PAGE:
Referrals and reporting-obligations

Mediators may at their discretion refer one or more parties to psychologists, accountants or social workers for post-mediation professional assistance. Where mediation is provided by a public agency, referrals are made to other authorities such as Centrelink.

Mediator debriefing

In some situations, a post-mediation debriefing and feedback session is conducted between co-mediators or between mediators and supervisors. It involves a reflective analysis and evaluation of the process. In many community mediation services debriefing is compulsory and mediators are paid for the debriefing session.

Mediator roles and functions

Mediator functions are classified into a few general categories, each of which necessitates a range of specific interventions and techniques in carrying out a general function;

Creating favorable conditions for the parties' decision-making

Mediators can contribute to the settlement of disputes by creating favorable conditions for dealing with them. This can occur through:

  • Providing an appropriate physical environment- this is through selection of neutral venues, appropriate seating arrangements, visual aids and security.
  • Providing a procedural framework- this is through conduct of the various stages of mediation process. As the chair of the proceedings, they can establish basic ground rules, provide order, sequence and continuity. The mediators opening statement provides an opportunity to establish a structural framework, including the mediation guidelines on which the process will be based.
  • Improving the emotional environment- this is a more subtle function and varies among mediations and mediators. They can improve the emotional environment through restricting pressure, aggression and intimidation in the conference room by providing a sense of neutrality and by reducing anxiety among parties.

Assisting the parties to communicate

People in conflict tend not to communicate effectively and poor communication can cause disputes to occur or escalate. For mediators to encourage communication efficiently, they themselves must be good communicators and practice good speaking and listening skills, pay attention to non-verbal messages and other signals emanating from the context of the mediation.

Facilitating the parties' negotiations

Mediators can contribute expertise and experience in all models and styles of negotiation so that the parties are able to negotiate more constructively, efficiently and productively. This function is prominent after the problem-defining stages of mediation and involves mediators bringing direction and finesse to the negotiation efforts of the parties. Mediators can also act as catalysts for creative problem solving, for example by brainstorming or referring to settlement options generated in analogous mediation experiences.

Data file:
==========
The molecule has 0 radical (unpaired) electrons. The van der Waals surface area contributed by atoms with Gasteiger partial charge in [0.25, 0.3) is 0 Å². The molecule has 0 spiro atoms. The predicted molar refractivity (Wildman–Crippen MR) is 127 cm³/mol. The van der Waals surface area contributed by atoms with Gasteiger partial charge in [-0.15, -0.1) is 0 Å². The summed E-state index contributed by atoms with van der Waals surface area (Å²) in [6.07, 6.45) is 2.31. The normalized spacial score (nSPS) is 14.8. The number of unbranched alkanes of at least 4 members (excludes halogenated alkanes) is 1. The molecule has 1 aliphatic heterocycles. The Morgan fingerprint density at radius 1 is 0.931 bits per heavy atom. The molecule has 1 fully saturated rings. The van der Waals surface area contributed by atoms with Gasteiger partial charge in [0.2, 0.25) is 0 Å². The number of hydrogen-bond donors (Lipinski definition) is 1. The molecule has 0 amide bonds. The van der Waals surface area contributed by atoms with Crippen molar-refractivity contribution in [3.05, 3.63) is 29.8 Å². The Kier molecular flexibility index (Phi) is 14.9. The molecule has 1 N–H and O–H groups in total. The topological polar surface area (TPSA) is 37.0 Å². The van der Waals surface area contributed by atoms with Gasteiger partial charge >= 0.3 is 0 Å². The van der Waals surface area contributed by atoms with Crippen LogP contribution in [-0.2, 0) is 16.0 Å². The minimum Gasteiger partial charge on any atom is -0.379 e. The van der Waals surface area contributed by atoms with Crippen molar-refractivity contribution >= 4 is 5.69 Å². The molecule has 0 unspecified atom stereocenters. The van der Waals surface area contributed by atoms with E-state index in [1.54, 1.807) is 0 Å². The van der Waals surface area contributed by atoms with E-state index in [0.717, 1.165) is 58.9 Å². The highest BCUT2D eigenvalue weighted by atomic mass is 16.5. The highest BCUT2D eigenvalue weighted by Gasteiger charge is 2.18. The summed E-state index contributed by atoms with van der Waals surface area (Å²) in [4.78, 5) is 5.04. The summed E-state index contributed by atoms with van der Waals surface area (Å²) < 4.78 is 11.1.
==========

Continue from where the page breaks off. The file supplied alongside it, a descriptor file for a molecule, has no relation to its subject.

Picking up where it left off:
Functions of the parties

The functions of the parties will vary according to their motivations and skills, the role of legal advisers, the model of mediation, the style of mediator and the culture in which the mediation takes place. Legal requirements may also affect their roles. In New South Wales the Law Society has published A guide to the rights and Responsibilities of participants.


Whether parties enter mediation of their own volition or because legislation obligates them to do so, they prepare for mediation in much the same way they would for negotiations, save that the mediator may supervise and facilitate their preparation. Mediators may require parties to provide position statements, valuation reports and risk assessment analysis. The parties may also be required to consent to an agreement to mediate before preparatory activities commence.

Disclosure of information

Agreements to mediate, mediation rules, and court-based referral orders may have requirements for the disclosure of information by the parties and mediators may have express or implied powers to direct them to produce documents, reports and other material. In court referred mediations parties usually exchange with each other all material which would be available through discovery or disclosure rules were the matter to proceed to hearing. This would include witness statements, valuations and statement accounts.

Party participation

The objectives of mediation, and its emphasis on consensual outcomes, imply a direct input from the parties themselves. There will be an expectation that parties attend and participate in the mediation meeting and some mediation rules require a party, if a natural person, to attend in person. However party participation is assessed in overall terms so failure to participate in the initial stages may be redeemed later in the process.

Choice of mediator

The choice of mediation as a dispute resolution option is closely linked to the identity of a mediator who conducts it. This follows from the fact that there are different models of mediation, there are many mediator discretions in a flexible procedure, and the mediator's professional background and personal style have enormous potential impacts on the nature of the service provided. These factors make the selection of mediators of real practical significance.
The term "choice of mediator" implies a process of deliberation and decision-making. No formal mechanism for objecting to the appointment of particular mediators exists, but in practice the parties could ask mediators to withdraw for reasons of conflict of interest. In community mediation programs the director generally assigns mediators without party involvement. In New South Wales, for example, when the parties cannot agree on the identity of a mediator the registrar contacts a nominating entity, such as the Bar Association which supplies the name of a qualified and experienced mediator. The following are useful ways of selecting a mediator:

  • Personal Attributes - qualities and characteristics which are innate, as opposed to skills and techniques which can be learned and developed. In this concept a number of desirable attributes for mediators include interpersonal skills, patience, empathy, intelligence, optimism and flexibility.
  • Mediation qualifications, experience and background - while some jurisdictions prescribe no generalized qualifications for mediators, in some specific contexts mediators require qualifications prescribed by legislation. In New South Wales, for example, the Family Law Act 1975 (Cth) proscribes qualifications for mediators. Qualifications usually revolve around knowledge of the theory and practice of conflict, negotiation and mediation, mediations skills, and attitudes appropriate for mediation. There are three factors of relevance: experience in practice of mediation, experience in the substantive area of dispute, and personal life experience.